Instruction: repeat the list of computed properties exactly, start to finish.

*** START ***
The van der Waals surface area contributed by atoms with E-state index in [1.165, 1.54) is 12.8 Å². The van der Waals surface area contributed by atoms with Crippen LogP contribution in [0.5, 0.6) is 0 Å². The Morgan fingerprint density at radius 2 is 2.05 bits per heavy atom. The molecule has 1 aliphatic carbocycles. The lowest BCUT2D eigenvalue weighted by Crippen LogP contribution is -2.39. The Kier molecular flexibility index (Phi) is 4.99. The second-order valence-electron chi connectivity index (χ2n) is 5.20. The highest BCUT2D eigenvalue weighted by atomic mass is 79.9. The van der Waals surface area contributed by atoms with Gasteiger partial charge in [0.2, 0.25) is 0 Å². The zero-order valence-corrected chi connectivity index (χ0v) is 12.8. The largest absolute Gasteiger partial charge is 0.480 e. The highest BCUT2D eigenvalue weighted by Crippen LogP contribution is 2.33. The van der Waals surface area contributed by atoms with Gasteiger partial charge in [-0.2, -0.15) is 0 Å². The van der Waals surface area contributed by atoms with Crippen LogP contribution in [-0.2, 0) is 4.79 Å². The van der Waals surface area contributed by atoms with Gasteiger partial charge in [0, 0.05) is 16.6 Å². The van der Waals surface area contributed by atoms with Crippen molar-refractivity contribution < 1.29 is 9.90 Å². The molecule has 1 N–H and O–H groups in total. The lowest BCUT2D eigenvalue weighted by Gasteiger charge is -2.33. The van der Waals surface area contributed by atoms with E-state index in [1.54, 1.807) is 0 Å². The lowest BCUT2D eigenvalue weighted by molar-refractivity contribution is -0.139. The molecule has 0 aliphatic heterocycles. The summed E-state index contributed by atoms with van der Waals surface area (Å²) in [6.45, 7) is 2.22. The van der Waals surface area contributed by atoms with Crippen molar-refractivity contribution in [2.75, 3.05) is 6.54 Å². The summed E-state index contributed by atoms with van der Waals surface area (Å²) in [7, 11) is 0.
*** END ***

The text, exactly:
The van der Waals surface area contributed by atoms with E-state index in [1.165, 1.54) is 12.8 Å². The van der Waals surface area contributed by atoms with Crippen LogP contribution in [0.5, 0.6) is 0 Å². The Morgan fingerprint density at radius 2 is 2.05 bits per heavy atom. The molecule has 1 aliphatic carbocycles. The lowest BCUT2D eigenvalue weighted by Crippen LogP contribution is -2.39. The Kier molecular flexibility index (Phi) is 4.99. The second-order valence-electron chi connectivity index (χ2n) is 5.20. The highest BCUT2D eigenvalue weighted by atomic mass is 79.9. The van der Waals surface area contributed by atoms with Gasteiger partial charge in [0.2, 0.25) is 0 Å². The zero-order valence-corrected chi connectivity index (χ0v) is 12.8. The largest absolute Gasteiger partial charge is 0.480 e. The highest BCUT2D eigenvalue weighted by Crippen LogP contribution is 2.33. The van der Waals surface area contributed by atoms with Gasteiger partial charge in [-0.2, -0.15) is 0 Å². The van der Waals surface area contributed by atoms with Crippen LogP contribution in [-0.2, 0) is 4.79 Å². The van der Waals surface area contributed by atoms with Gasteiger partial charge in [0, 0.05) is 16.6 Å². The van der Waals surface area contributed by atoms with Crippen molar-refractivity contribution < 1.29 is 9.90 Å². The molecule has 1 N–H and O–H groups in total. The lowest BCUT2D eigenvalue weighted by Gasteiger charge is -2.33. The van der Waals surface area contributed by atoms with E-state index in [1.54, 1.807) is 0 Å². The lowest BCUT2D eigenvalue weighted by molar-refractivity contribution is -0.139. The molecule has 0 aliphatic heterocycles. The summed E-state index contributed by atoms with van der Waals surface area (Å²) in [6.45, 7) is 2.22. The van der Waals surface area contributed by atoms with Crippen molar-refractivity contribution in [2.75, 3.05) is 6.54 Å². The summed E-state index contributed by atoms with van der Waals surface area (Å²) in [7, 11) is 0.